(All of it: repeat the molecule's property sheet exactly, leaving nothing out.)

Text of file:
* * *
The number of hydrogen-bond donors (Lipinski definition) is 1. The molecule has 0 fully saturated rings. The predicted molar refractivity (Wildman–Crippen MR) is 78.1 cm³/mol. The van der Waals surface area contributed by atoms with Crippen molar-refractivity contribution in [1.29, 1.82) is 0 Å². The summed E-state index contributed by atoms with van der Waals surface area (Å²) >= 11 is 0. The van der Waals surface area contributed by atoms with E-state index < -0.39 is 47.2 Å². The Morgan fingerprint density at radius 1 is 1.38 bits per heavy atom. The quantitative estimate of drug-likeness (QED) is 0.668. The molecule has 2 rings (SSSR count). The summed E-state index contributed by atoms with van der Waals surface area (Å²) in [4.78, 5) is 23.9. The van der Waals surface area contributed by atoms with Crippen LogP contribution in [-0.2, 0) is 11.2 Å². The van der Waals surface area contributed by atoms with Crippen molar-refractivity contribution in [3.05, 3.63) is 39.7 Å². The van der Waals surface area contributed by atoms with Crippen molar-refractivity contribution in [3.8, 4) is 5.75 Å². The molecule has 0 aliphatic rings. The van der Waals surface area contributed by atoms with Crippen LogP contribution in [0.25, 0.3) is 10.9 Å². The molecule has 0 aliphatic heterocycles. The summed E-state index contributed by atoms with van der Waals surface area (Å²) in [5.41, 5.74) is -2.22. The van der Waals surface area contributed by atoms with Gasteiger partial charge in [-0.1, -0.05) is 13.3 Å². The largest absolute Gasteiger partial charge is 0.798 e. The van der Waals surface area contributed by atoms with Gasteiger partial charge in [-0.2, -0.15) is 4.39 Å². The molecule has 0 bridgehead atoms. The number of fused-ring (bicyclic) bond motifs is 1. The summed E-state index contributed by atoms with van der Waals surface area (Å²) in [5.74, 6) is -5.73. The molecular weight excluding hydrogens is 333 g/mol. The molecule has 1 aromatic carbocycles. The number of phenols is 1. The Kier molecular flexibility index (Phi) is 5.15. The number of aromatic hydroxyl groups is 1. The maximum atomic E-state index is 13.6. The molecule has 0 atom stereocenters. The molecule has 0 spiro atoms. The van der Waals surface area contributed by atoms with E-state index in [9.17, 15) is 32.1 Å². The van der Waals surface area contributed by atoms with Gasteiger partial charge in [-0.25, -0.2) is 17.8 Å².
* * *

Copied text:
The number of hydrogen-bond donors (Lipinski definition) is 1. The molecule has 0 fully saturated rings. The predicted molar refractivity (Wildman–Crippen MR) is 78.1 cm³/mol. The van der Waals surface area contributed by atoms with Crippen molar-refractivity contribution in [1.29, 1.82) is 0 Å². The summed E-state index contributed by atoms with van der Waals surface area (Å²) >= 11 is 0. The van der Waals surface area contributed by atoms with E-state index < -0.39 is 47.2 Å². The Morgan fingerprint density at radius 1 is 1.38 bits per heavy atom. The quantitative estimate of drug-likeness (QED) is 0.668. The molecule has 2 rings (SSSR count). The summed E-state index contributed by atoms with van der Waals surface area (Å²) in [4.78, 5) is 23.9. The van der Waals surface area contributed by atoms with Crippen LogP contribution in [-0.2, 0) is 11.2 Å². The van der Waals surface area contributed by atoms with Crippen molar-refractivity contribution in [3.05, 3.63) is 39.7 Å². The van der Waals surface area contributed by atoms with Crippen molar-refractivity contribution in [3.8, 4) is 5.75 Å². The molecule has 0 aliphatic rings. The van der Waals surface area contributed by atoms with Crippen LogP contribution in [0.25, 0.3) is 10.9 Å². The molecule has 0 aliphatic heterocycles. The summed E-state index contributed by atoms with van der Waals surface area (Å²) in [5.41, 5.74) is -2.22. The van der Waals surface area contributed by atoms with Gasteiger partial charge in [-0.1, -0.05) is 13.3 Å². The largest absolute Gasteiger partial charge is 0.798 e. The van der Waals surface area contributed by atoms with Gasteiger partial charge in [-0.2, -0.15) is 4.39 Å². The molecule has 0 bridgehead atoms. The number of fused-ring (bicyclic) bond motifs is 1. The summed E-state index contributed by atoms with van der Waals surface area (Å²) in [5.74, 6) is -5.73. The molecular weight excluding hydrogens is 333 g/mol. The molecule has 1 aromatic carbocycles. The number of phenols is 1. The Kier molecular flexibility index (Phi) is 5.15. The number of aromatic hydroxyl groups is 1. The maximum atomic E-state index is 13.6. The molecule has 0 atom stereocenters. The molecule has 0 spiro atoms. The van der Waals surface area contributed by atoms with E-state index in [9.17, 15) is 32.1 Å². The van der Waals surface area contributed by atoms with Gasteiger partial charge in [-0.25, -0.2) is 17.8 Å².